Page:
So far, Angela Maiers, Richard Byrne, and I have taught three of the four classes in our course, So You Wanna Be a Leader. The experience has been outstanding – I had my share of great classes and interesting students when I was teaching math, science, and technology at my local high school, but the online classes we’ve taught in this course have been some of the best.
What makes a class “great”?
In a physical classroom, you know if you’ve taught a great class. The students are on top of things, asking and answering questions, you’re not yelling to get their attention, no one gets assigned detention for misbehaving, whatever technology you’re using (be it a projector, a set of science probes, or a graphing calculator) works flawlessly, and, most importantly, students “get it”. They manage to show you, usually through discussion rather than a quiz or other sort of assessment, that you’ve done your job.
In an online class, a rolling, ongoing backchannel chat is the best indicator that things are going well. For So You Wanna Be a Leader, our team teaching approach lends itself particularly well to managing and capitalizing on the undercurrent of thought and conversation that would normally be distracting in a physical setting. While one instructor is presenting a particular concept, another can be contributing ideas and extensions either vocally or in the chat box, and a third can focus on questions, student issues, monitor technical details, and interact more directly with students who are chatting and asking questions.
Even a single instructor, though, with practice, can keep an eye on the chat window in the virtual classroom and tailor lectures accordingly or stop and follow a specific conversation if it will benefit the class.
All three of our classes so far have lengthy chat transcripts, with threads that make it clear that the students are actively listening and thinking critically about what we’re saying. In fact, if the instructors can manage it effectively, the chat window is actually a compelling reason to hold classes online instead of in a physical setting or to even use a virtual classroom as a presentation and collaboration tool during a physical class session. I’ve seen the same thing done very effectively using Twitter hash tags during in-person classes so that this ongoing conversation can be a vital part of the instruction and learning rather than a dull roar of noise during class.
The followup is just as important as the class
Students in this course have also told us that the followup assignments and resulting discussions are as useful or even more important than the class sessions themselves. The classes start the conversation and get students thinking, but since we have students post homework assignments and general thoughts, comments, and questions to a discussion forum, pages of student-teacher and student-student interaction are generated during the week between online class sessions.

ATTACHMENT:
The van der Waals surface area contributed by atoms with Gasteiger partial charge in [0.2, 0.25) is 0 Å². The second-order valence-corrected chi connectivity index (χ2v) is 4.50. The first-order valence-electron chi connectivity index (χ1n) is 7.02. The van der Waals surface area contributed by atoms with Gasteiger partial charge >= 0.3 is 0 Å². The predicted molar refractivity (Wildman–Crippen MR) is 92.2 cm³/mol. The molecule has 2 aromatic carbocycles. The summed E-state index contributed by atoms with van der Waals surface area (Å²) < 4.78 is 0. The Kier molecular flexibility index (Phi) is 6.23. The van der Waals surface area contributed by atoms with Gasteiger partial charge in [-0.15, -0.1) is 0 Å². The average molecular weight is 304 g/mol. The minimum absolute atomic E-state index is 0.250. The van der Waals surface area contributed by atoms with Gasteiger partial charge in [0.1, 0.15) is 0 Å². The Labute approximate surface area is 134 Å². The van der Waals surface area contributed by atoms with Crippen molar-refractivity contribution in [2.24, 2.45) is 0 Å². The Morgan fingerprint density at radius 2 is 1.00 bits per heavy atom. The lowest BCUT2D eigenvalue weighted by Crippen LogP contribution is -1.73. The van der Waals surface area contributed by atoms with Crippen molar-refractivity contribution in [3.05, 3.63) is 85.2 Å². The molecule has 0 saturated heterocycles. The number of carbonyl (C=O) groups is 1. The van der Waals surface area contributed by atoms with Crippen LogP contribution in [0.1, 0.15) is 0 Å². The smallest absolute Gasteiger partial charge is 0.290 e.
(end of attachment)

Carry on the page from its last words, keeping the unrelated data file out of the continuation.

In our case, Richard set up a simple Buddypress instance on our website, and students are asked to accomplish a particular task each week. The homework then, is more along the lines of introspection and critical thought, relating the class sessions to their own lives and activities. No multiple choice worksheets here! And absolutely no busy work. Busy work does not make for active discussions.
Of course, the right students help
This particular group of students happens to be made up of highly motivated educators who paid to learn from our experiences and be part of this temporary community where just such a group of people could come together and work to advance their careers. The same sorts of activities won’t guarantee awesome classes 100% of the time with your average group of 8th graders.
The challenge, then, is finding ways to engage any audience, whether or not they are in your class by choice or are compelled to be there. They say, for example, that teachers make the worst students. I agree with this, having delivered more than my share of professional development. However, more often than not, teachers aren’t attending professional development classes by choice. Then tend to be conditions of employment, which is a huge barrier to active engagement.
Providing appropriate channels for discussion and dipsticking, though, can make a big difference with even the toughest of crowds. Interestingly, when an audience is encouraged to “talk amongst themselves” during a presentation, but is required to do so via an established backchannel like WizIQ’s text chat, the conversations aren’t about what’s for lunch or how soon the lecture will be over. Rather, they’re about the topic at hand, with participants learning from and through each other, as much as more as via the presentation.
Leave them wanting more
One final thought for now from this course. Each night when we wrap up the class session, students aren’t ready to leave. Invariably, we end up extending our class session. Students are already posting in the forum even as the class comes to a close and the conversations continue. Students are asking about followups rather than when the last day is or when class will be over.
Again, that won’t be easy to achieve with the average group of 8th-graders I mentioned above and we admittedly picked a very big topic that begs for deep dives into the topics we cover each class. But each time I teach a class, I’d always rather have too much information to cover than too little, and too little time than too much. It doesn’t matter if I’m online or in person – the goal is the same.
However, I would argue that the right technology can make it easier to achieve and maintain the sort of engagement necessary to make the class session fly. All three of us are always surprised when we reach the end of an hour. Perhaps that’s a better mark of a great class than anything else.